I was thumbing through the Fall 2010 issue of the Hockey Research Journal by the Society for International Hockey Research the other day. The very first story, written by Bill Sproule, absolutely floored me.
What does any of this have to do with hockey? Well Sproule tells us hockey played an interesting role in Wilbur Wright's career path.
Long story short - Wilbur was quite the athlete, starring in football and track and field, but he also played some hockey. Sometime in the winter of 1885/86 he was struck in the face by a high stick while playing shinny on a frozen pond near Dayton, Ohio. Not only did Wilbur lose his front teeth, but the incident somehow saw Wilbur descend into years of health problems, including heart problems, digestive distress and severe depression and withdrawal from society.
How all of that is related to an errant high stick is hard fathom. But for four years or so he went from an athletic young man about to enter Yale to become an educator to an anti-social shut in.
During this time Wilbur took care of his ailing mother and also devoured countless books in the family's extensive library. One of his favorite topics was aviation. It was during this time off from his original plans that he became obsessed with flight.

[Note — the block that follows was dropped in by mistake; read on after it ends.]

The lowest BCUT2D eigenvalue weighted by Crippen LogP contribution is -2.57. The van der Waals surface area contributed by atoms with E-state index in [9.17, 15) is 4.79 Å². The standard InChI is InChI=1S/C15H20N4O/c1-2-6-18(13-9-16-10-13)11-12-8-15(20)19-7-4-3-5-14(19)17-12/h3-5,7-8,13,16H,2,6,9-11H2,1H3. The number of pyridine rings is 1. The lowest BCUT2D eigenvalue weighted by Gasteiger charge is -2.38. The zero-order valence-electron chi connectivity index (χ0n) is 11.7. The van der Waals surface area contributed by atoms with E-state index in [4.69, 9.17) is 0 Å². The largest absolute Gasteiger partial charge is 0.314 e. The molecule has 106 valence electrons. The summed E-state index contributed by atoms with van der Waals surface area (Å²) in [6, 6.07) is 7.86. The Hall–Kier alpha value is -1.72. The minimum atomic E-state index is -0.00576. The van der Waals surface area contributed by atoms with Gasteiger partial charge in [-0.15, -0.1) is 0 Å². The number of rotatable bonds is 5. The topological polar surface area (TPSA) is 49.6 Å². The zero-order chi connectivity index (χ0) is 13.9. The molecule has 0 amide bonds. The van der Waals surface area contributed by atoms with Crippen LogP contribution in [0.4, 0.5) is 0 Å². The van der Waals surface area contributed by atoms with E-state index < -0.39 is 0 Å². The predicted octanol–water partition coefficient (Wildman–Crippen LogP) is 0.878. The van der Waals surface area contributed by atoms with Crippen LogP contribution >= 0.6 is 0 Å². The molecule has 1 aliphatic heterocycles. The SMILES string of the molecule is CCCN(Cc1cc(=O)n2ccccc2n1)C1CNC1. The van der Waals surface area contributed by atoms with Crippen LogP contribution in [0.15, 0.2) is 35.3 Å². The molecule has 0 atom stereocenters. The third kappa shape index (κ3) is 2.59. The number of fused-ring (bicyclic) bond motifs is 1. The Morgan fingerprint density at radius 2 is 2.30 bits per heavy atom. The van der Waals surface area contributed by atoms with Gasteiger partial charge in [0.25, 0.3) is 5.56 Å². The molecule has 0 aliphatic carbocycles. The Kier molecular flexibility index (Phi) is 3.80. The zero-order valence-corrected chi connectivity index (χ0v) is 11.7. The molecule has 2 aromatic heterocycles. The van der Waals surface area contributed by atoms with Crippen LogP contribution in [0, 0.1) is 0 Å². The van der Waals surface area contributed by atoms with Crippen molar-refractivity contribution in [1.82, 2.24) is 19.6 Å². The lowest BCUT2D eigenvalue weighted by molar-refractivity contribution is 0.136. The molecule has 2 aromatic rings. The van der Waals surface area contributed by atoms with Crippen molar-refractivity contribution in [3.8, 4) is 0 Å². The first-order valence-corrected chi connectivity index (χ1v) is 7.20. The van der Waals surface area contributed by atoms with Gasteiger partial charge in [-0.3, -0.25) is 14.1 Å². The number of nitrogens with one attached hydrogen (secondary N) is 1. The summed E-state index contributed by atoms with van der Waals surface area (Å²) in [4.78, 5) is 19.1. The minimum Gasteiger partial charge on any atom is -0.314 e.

The rest, as they say, is history. I don't think a hockey injury can really take too much claim to fame in the Wright brothers success, but it certainly is an interesting footnote.
The Hockey Research Journal is released to SIHR members. Membership is only $30 annually and well worth it for the Journal, the website and its database, and the amazing list of hockey contacts.
Non-members can get a better taste of SIHR and its writings in the 2010 book release Pucklore: The Hockey Research Anthology: Volume 1 - Buy The Book: Amazon.ca - Chapters
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